Understanding trait composition and Box


So I had this discussion on the IRC Channel with a few people, but I was in a hurry and did not manage to wrap my hand around it. The problem, briefly speaking is I have:

trait Operator {//... }

struct Node {
op: Box<Operator> 

However I want to be able to copy the op. For this I tried Operator: Clone, which however does not work as the compiler says

^^^^^^^^^^^^^^^^^ the trait `Operator` cannot be made into an object

So first I want to check that I understand what trait X : Y + Z means. My understanding of this is saying whatever type T implements X that type must implement also Y and Z. Secondly, I’m not sure I totally understand why I can’t have my trait to require that the underlying object is cloneable? Additionally, if I do need this what is the idiomatic way to achieve it? I can have a specific method in the Operator trait which constructs the new type inside a Box and returns it (e.g. the concrete type clones itself and constructs a new Box), however is not that what Operator: Clone was suppose to do in the first place?

A short example: https://is.gd/mbiBQl


You’re trying to use Operator as a trait object and Copy is not object-safe, see here:


(Bottom of the page)


That still does not answer me why semantically it is not allowed (I understand the rules, but why are their there). For example here is how I can sort of simulate it, requiring that any type of Operator can be cloned and having a clone of the box: https://is.gd/rVOq5I. Why is this not automatically happening if you have Box<Clone>?


The rule exists because all values need a place to be stored, and the compiler needs to know how big that value is in order to know how much space it will take up. Think of code like this

trait Trait;

struct Small {
    x: [u8; 1]

struct Big {
    x: [u8; 1000000]

impl Trait for Small {}
impl Trait for Big {}

fn do_stuff(val: Box<Trait + Clone>) {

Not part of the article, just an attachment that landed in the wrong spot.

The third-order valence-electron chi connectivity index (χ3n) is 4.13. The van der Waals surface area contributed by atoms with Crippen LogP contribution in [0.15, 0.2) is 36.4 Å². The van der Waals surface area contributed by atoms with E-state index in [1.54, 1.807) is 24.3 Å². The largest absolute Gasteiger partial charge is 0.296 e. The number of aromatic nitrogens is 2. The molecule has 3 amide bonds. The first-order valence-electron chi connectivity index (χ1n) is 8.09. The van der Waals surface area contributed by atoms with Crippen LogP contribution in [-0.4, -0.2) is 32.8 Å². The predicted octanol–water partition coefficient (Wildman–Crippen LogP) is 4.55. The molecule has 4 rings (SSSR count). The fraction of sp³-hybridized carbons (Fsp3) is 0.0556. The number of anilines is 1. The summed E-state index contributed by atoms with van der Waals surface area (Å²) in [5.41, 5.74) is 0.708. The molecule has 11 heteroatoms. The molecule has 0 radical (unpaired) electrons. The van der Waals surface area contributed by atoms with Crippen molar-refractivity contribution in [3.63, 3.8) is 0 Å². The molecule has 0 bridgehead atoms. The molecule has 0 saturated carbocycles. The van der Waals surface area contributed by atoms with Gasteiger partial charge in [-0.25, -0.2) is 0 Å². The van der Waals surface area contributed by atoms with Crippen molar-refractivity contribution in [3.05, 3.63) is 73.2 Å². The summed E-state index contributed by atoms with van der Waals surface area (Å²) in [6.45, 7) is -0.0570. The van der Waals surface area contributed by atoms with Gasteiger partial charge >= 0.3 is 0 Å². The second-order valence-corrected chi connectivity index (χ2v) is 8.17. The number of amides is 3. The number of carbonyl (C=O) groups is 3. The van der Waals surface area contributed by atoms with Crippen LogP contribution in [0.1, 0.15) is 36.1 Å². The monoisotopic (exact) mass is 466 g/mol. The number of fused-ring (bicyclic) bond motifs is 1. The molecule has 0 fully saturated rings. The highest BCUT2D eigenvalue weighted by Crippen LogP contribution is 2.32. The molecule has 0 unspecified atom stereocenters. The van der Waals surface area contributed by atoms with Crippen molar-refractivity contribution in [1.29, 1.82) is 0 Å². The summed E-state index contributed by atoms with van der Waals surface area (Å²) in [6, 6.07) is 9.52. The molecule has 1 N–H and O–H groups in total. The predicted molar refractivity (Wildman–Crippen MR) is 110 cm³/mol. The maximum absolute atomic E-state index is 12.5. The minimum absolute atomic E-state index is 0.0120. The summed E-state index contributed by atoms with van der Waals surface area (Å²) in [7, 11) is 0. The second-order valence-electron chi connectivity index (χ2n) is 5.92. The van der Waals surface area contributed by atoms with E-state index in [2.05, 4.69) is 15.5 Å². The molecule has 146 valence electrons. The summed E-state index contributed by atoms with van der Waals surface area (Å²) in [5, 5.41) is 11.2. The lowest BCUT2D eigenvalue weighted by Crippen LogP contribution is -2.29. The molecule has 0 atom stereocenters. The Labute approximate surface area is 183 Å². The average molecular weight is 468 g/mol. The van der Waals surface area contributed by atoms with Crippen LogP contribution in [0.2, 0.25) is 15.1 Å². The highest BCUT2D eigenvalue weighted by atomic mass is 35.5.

let mut thing = val.clone();
    // do stuff to thing

do_stuff needs to allocate memory on the stack to store the new struct. But it can’t tell how much to allocate, since val.clone() could return either a 1-byte value or a 1000000-byte value.


But aren’t Box a fat pointer which stores the pointer only on the stack, but the object can be in stored in the heap or whatever has allocated the actual object. Even in your example I can unbox the trait to a concrete type clone in on the heap and create a Box out of that value? (I guess one of my understanding here is wrong, could you point me out which?)


What you want to achieve is cloning from Box<Operator> to Box<Operator>.
Operator + Clone gives you cloning from Op to Op where Op: Operator. Now, putting it into trait object – Box<Operator> – would give you cloning from Box<Operator> to Self. But what type is Self? It may have different type for each object – the problem is that this Self isn’t known at compile time. Even if you want to immediately box it and cast to a trait object, you still need the caller to know the exact size (to copy the data) and type (to fill the vtables) of the object.

So the only solution to that problem is to make the callee box and virtualize the object on its own (the callee knows the precise type of the object, so it can do it), just as you do with your clone_op trait method. The problem is that it can’t be done generically for any trait. It would require something like being able to abstract over traits, something like that:

trait Clone {
    fn clone(&self) -> Self where Self: Sized;

    fn clone_and_box<Trait: trait>(&self) -> Box<Trait> where Self: Sized + Trait;

The only thing I can think of to make the life easier in this case is to add the following impl:

impl Clone for Box<Operator> {
    fn clone(&self) -> Box<Operator> {

That allows you to just derive Clone on NodeData.

Unfortunately, the clone_op has to be implemented manually, even if it’s the same code for each struct. It can’t be made a default, since that would require Self: Clone, and that makes trait objects impossible. If only it would be possible to do something like Self: Sized → Clone, maybe this might work.